All Detained Americans Are Not the Same

Photo courtesy of Flickr/gin_e

My ears perked up last week upon hearing that after six months of being detained in North Korea, American citizen Eddie Jun was freed last week on humanitarian grounds. Jun, a Los Angeles business man, was detained by North Korean authorities last November for alleged proselytizing while in North Korea on a business visa. As with Cuba, U.S-North Korea relations are colored by years of distrust and miscommunication. But unlike Cuba, North Korea is a nuclear power. That means that in world of finite U.S. diplomatic resources, North Korea demands our attention in a way Cuba  never will. So despite, in indeed perhaps because of, North Korean leader Kim Jong Il's proclivity for belligerent and provocative acts,  the U.S. continues to rely on a mix of both sanctions and engagement in its dealing with Pyongyang. 

Amid reports that flooding and an outbreak of disease have contributed to one of the worst food shortages in years, North Korea recently took the unusual step of asking for help from some of its most long-standing foes, including the United States. Against this backdrop, the detention (and subsequent release) of American Eddie Jun was seen as part of the North’s strategy of re-engaging the U.S. in a conversation about providing food assistance to North Korea. (U.S. assistance stopped in 2008 after North Korea expelled food aid monitors there to verify that aid was going to the neediest North Koreans, not being siphoned off for use by government officials.) 

The debate about food aid to North Korea is a heated one, and has been since the international community’s first major humanitarian response to widespread famine in North Korea in the early 1990s that killed nearly one million people. The two sides of the debate go something like this- proponents argue the assistance is humanitarian, and to withhold it is a human rights violation, while those who oppose aid argue that reinstating it would amount to rewarding Pyongyang’s bad behavior, and would only serve to strengthen the North Korean regime.  Sound vaguely familiar Cuba-philes?

This familiar script played  last week as U.S. special envoy Robert King departed for Pyongyang on a mission to evaluate the North’s food needs. In conjunction with his trip, Senators Lieberman, McCain, Webb and Kyl sent a letter to Secretary Clinton advocating that security concerns trump humanitarian considerations when it comes to the U.S.’s dealings with Pyongyang saying,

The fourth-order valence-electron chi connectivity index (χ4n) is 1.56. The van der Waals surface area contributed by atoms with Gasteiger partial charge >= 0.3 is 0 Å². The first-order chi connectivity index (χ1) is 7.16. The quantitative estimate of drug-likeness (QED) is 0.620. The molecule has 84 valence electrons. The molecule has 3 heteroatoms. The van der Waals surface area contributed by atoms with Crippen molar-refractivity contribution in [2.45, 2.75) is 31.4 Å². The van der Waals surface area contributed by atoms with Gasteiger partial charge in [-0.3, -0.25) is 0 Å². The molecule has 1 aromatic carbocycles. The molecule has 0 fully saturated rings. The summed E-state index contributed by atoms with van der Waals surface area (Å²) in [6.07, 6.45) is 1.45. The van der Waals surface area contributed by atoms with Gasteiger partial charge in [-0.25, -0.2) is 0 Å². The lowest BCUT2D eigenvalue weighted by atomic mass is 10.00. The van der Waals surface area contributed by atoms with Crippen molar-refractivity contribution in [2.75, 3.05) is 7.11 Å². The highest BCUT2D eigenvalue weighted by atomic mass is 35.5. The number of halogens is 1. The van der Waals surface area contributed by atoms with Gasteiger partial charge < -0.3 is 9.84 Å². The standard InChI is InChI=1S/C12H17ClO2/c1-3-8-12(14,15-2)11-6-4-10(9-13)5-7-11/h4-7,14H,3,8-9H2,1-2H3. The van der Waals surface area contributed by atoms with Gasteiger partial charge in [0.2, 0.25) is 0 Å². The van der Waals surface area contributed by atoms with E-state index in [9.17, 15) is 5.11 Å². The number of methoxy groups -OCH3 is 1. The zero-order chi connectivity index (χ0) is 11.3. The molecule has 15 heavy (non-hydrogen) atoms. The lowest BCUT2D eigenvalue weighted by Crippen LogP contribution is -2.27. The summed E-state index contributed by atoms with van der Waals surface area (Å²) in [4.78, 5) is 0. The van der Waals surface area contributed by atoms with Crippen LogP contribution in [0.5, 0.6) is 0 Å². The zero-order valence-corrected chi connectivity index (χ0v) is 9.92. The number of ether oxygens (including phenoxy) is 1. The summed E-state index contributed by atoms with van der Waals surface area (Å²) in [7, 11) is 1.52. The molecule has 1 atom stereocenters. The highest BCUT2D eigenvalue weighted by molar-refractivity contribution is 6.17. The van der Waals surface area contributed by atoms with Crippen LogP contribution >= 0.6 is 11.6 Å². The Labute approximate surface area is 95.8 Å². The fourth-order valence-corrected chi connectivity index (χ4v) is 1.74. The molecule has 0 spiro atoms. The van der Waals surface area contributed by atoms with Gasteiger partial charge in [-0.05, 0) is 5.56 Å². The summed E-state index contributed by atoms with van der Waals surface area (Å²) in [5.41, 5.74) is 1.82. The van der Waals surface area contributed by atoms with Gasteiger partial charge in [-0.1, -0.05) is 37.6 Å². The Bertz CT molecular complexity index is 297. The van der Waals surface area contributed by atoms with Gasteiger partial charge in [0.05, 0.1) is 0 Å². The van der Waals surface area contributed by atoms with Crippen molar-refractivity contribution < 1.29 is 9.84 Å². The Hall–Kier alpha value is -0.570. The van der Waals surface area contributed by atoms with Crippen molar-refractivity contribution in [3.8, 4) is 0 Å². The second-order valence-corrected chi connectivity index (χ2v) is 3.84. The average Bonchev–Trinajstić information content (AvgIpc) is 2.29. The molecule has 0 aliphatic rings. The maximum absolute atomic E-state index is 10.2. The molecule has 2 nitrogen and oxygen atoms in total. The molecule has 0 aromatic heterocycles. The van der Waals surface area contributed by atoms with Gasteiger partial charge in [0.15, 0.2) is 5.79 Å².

“North Korea would not lack for food if its leaders wanted to purchase it. Rather, Kim Jong Il has dedicated funds to luxury goods and weapons of mass destruction programs while counting on the international community to come to the aid of the North Korean people. This is not behavior that we should encourage or subsidize.” 

Despite the potential for such accusations of being "soft" on yet another dictator, the Administration proceeded with the visit. When King left Pyongyang with Jun in tow, the State Department defended the move saying that U.S. decisions about food aid are in no way related to "any policy decision if you will. It's a separate process all together." The risks of non-engagement with Pyongyang are too high for Washington to sit on the sidelines, a fact driven home each time another high-level American visitor touches down in Pyongyang. The fact that the Jun is now free while American contractor Alan Gross remains in Cuba reveals the bitter reality that Cuba, and any American detained there, is simply not a priority. 

It has now been more than 17 months since Gross was detained by Cuban authorities for distributing high-tech communications equipment to members of the island’s Jewish community. The most tragic thing about this equation is that Gross’s release could very likely be accelerated if Washington should get out of the business of contracting out democracy promotion and allow Americans to travel to Cuba without restriction. Such a move would expand opportunities for cultural, faith-based and educational exchange with Cubans as well as provide a significant influx of potential customers for Cuba’s burgeoning private sector. Not to mention that continuing the program is simply fiscally irresponsible. As Tracey Eaton details at The Cuba Money project, the U.S has spent some $150 million on the program since 1996 and for every $1 million that the U.S. government spends, just $5.60 goes to Cuba.

Cuba long ago ceased to pose any threat to the security of the United States. In comparison to the policy challenges posed by other hostile regimes such as North Korea, Iran and Libya, relatively speaking, Cuba is low-hanging fruit. The path toward better relations with Havana is reasonably clear and a much easier lift. We should not hesitate any longer to discard failed policies, and therein accelerate Mr. Gross' return home.